I somehow found myself at a Christmas formal for the MassGen hospital’s cardiac unit, surrounded by shiny-haired couples wearing red ties and black velvet. Nat King Cole crooned from behind sparkling trees, and somewhere, someone made an inside joke involving prosthetic limbs.
“How do I wind up in these fancy things,” I thought to myself, poking at the salmon. I’d worn a dress that had been a big hit at the latest public radio party I’d gone to, but which seemed strangely out of place in my current location. I felt kind of like a twelve-year-old spy.
Meanwhile, my former roommate was fending off questions about her sexuality. “That’s what you get!” her boss laughed, “for bringing her as a date!”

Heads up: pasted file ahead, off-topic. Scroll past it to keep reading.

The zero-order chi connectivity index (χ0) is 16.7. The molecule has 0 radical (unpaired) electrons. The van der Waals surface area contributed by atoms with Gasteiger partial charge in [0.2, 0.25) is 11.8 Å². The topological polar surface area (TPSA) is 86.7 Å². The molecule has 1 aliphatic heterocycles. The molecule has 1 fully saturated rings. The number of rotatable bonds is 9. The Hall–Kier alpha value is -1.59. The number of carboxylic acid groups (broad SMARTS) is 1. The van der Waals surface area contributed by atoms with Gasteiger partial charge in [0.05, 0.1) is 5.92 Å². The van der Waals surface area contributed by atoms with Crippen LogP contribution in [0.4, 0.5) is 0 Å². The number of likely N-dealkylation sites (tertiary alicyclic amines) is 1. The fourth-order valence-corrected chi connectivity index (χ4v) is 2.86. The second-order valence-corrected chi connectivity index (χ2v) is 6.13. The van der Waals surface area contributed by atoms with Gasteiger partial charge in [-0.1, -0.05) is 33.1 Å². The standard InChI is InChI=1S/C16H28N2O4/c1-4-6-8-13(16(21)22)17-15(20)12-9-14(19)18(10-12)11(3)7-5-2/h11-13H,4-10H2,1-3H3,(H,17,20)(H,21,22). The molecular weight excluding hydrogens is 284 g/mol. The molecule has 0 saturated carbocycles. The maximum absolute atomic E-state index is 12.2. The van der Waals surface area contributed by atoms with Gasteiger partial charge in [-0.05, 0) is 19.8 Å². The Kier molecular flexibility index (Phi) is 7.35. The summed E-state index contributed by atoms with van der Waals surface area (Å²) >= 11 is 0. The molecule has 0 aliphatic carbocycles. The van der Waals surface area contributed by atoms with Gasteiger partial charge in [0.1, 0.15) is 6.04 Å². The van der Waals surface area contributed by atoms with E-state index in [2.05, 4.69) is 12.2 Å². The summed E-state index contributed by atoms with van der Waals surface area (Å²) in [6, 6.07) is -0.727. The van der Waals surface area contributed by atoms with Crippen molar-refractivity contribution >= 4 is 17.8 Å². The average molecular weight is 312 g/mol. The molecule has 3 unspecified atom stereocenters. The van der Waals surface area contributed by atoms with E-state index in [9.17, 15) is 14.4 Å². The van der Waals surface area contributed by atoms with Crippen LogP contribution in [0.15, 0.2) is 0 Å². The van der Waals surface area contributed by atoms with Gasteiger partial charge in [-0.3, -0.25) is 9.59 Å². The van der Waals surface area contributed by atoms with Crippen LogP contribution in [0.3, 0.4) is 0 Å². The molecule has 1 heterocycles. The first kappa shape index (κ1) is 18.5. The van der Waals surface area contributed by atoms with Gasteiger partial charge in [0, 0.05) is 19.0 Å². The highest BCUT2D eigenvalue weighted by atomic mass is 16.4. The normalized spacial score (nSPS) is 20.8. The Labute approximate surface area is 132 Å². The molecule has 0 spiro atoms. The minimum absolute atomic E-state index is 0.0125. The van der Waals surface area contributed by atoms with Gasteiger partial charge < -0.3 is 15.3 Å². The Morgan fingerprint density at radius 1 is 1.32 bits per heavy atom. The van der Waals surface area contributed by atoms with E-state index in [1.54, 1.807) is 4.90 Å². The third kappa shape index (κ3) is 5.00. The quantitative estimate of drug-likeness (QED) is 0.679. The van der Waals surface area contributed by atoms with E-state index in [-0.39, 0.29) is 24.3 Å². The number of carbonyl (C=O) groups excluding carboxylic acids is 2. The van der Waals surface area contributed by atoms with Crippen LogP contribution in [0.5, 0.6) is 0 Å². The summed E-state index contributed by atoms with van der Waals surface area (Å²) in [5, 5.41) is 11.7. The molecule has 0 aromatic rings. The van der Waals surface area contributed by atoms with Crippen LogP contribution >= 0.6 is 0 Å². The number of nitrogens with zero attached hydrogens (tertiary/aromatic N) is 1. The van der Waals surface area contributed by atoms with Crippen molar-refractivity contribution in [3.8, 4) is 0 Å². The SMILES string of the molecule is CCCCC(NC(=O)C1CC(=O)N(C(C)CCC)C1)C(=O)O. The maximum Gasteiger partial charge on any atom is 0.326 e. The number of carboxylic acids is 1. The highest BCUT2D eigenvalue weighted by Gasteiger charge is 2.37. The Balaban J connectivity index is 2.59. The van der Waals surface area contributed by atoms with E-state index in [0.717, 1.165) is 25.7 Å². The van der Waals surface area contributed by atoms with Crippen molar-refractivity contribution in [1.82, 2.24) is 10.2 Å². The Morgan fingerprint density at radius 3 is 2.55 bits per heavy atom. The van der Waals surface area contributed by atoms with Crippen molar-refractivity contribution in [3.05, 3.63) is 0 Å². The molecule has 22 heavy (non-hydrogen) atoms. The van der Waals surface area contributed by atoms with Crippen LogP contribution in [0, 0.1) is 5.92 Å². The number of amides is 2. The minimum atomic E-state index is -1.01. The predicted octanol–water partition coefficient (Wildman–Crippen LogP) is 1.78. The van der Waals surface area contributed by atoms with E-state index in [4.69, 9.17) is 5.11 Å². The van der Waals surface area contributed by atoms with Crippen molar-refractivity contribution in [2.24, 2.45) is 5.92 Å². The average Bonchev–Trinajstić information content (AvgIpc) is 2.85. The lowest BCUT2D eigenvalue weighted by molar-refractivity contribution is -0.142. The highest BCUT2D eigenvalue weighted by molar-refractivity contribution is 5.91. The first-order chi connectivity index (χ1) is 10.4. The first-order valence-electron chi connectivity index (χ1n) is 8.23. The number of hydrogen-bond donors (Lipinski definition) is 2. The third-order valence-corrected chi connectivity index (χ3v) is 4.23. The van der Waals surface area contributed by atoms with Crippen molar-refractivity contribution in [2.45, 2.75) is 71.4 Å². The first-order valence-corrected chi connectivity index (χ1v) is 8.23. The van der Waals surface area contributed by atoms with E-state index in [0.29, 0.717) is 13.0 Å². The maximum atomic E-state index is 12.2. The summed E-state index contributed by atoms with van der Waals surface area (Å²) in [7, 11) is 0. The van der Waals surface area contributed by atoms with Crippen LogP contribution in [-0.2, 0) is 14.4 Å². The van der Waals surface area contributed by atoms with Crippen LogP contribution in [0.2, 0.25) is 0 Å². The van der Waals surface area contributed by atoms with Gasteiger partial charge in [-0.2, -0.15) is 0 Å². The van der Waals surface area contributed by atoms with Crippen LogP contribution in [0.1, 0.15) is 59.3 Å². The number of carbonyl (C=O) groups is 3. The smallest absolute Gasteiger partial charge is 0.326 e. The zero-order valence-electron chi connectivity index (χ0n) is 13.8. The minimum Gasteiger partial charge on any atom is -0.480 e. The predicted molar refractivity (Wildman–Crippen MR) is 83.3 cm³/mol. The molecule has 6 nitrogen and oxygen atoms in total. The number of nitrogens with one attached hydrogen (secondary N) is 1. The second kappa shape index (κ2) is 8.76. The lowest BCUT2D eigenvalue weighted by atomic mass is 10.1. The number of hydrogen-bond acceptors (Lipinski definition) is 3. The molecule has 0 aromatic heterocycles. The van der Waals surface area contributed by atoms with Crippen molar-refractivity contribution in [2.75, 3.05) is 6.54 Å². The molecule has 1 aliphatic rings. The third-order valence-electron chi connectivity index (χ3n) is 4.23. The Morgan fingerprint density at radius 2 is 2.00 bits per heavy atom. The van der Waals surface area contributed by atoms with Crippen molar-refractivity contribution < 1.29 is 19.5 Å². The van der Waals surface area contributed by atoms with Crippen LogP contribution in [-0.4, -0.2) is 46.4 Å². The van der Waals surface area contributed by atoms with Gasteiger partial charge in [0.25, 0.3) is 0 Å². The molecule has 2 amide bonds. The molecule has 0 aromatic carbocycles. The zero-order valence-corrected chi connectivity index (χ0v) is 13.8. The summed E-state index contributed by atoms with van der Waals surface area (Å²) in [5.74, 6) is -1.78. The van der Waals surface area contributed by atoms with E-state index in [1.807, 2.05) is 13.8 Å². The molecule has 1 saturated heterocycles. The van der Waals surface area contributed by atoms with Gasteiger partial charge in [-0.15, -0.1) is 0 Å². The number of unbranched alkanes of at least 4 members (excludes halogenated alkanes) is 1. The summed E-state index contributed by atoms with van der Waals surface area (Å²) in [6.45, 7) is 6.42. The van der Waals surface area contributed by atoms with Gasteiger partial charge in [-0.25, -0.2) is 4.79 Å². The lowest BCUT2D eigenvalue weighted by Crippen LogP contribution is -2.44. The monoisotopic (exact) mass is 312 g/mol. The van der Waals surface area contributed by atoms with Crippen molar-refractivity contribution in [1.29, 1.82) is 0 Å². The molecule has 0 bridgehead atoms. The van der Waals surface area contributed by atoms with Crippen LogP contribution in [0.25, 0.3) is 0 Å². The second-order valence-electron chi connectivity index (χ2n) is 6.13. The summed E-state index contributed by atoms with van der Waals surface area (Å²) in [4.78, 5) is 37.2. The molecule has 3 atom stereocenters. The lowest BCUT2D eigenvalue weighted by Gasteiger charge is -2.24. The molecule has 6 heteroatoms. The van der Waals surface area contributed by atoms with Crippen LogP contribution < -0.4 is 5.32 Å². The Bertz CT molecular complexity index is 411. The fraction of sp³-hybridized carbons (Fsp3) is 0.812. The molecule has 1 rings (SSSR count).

“So!” I said suddenly to the couple on my left. “You guys from Boston?”
They shook their heads eagerly, two twin puppies. “No, no,” one of them said. “We just moved here, three months ago. We’re from Canada. Ontario. You?”
“My roommate and I are from Minnesota.”
“No kidding!” the guy beamed. “You know, we always say, Minnesotans are like honorary Canadians.”
“Of course! Any place where the winters get colder than where we are, I say, you’re one of us!”
“Sweet,” I said then jovially, taking another sip of wine. “So, does that mean I get access to your country’s healthcare?”
They tilted their heads in unison, clearly perplexed. There was an awkward silence.
“No,” the guy finally said slowly, as if explaining something to a child, or the elderly. “No, it does not mean that.”
” . . . Right.” I stared at my plate. “Well! I’m going to get some cake! Anyone else game? Cake? Cake?”